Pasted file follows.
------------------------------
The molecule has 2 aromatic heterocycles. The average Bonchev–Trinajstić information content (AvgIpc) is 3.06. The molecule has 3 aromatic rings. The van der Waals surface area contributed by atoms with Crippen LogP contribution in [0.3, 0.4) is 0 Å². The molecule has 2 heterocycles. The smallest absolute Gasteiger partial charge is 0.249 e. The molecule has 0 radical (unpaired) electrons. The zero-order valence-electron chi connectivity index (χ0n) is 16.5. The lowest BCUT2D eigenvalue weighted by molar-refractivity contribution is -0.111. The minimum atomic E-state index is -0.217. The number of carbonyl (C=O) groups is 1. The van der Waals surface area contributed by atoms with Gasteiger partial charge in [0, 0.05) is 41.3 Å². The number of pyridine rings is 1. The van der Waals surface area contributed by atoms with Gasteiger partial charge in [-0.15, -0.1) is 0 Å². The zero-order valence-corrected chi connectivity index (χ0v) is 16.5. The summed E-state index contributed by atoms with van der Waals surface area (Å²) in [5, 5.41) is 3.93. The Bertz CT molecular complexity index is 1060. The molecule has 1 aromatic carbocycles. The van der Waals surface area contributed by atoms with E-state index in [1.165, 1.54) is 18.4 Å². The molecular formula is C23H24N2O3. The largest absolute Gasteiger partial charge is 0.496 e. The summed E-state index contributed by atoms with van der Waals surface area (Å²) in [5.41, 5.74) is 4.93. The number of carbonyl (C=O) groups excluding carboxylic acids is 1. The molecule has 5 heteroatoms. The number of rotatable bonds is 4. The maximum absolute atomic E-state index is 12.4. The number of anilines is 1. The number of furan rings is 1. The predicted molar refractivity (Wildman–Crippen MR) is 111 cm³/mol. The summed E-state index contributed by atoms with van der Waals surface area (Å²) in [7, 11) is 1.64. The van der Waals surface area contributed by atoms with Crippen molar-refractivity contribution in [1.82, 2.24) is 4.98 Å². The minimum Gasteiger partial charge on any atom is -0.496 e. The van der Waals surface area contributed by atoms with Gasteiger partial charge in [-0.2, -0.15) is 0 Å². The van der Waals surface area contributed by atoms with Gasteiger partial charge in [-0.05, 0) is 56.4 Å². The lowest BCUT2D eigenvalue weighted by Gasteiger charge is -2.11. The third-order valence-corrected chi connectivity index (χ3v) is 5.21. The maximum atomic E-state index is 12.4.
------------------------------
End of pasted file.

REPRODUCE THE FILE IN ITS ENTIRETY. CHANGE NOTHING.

The molecule has 2 aromatic heterocycles. The average Bonchev–Trinajstić information content (AvgIpc) is 3.06. The molecule has 3 aromatic rings. The van der Waals surface area contributed by atoms with Crippen LogP contribution in [0.3, 0.4) is 0 Å². The molecule has 2 heterocycles. The smallest absolute Gasteiger partial charge is 0.249 e. The molecule has 0 radical (unpaired) electrons. The zero-order valence-electron chi connectivity index (χ0n) is 16.5. The lowest BCUT2D eigenvalue weighted by molar-refractivity contribution is -0.111. The minimum atomic E-state index is -0.217. The number of carbonyl (C=O) groups is 1. The van der Waals surface area contributed by atoms with Gasteiger partial charge in [0, 0.05) is 41.3 Å². The number of pyridine rings is 1. The van der Waals surface area contributed by atoms with Gasteiger partial charge in [-0.15, -0.1) is 0 Å². The zero-order valence-corrected chi connectivity index (χ0v) is 16.5. The summed E-state index contributed by atoms with van der Waals surface area (Å²) in [5, 5.41) is 3.93. The Bertz CT molecular complexity index is 1060. The molecule has 1 aromatic carbocycles. The van der Waals surface area contributed by atoms with E-state index in [1.165, 1.54) is 18.4 Å². The molecular formula is C23H24N2O3. The largest absolute Gasteiger partial charge is 0.496 e. The summed E-state index contributed by atoms with van der Waals surface area (Å²) in [5.41, 5.74) is 4.93. The number of carbonyl (C=O) groups excluding carboxylic acids is 1. The molecule has 5 heteroatoms. The number of rotatable bonds is 4. The maximum absolute atomic E-state index is 12.4. The number of anilines is 1. The number of furan rings is 1. The predicted molar refractivity (Wildman–Crippen MR) is 111 cm³/mol. The summed E-state index contributed by atoms with van der Waals surface area (Å²) in [7, 11) is 1.64. The van der Waals surface area contributed by atoms with Crippen molar-refractivity contribution in [1.82, 2.24) is 4.98 Å². The minimum Gasteiger partial charge on any atom is -0.496 e. The van der Waals surface area contributed by atoms with Gasteiger partial charge in [-0.2, -0.15) is 0 Å². The van der Waals surface area contributed by atoms with Gasteiger partial charge in [-0.05, 0) is 56.4 Å². The lowest BCUT2D eigenvalue weighted by Gasteiger charge is -2.11. The third-order valence-corrected chi connectivity index (χ3v) is 5.21. The maximum atomic E-state index is 12.4.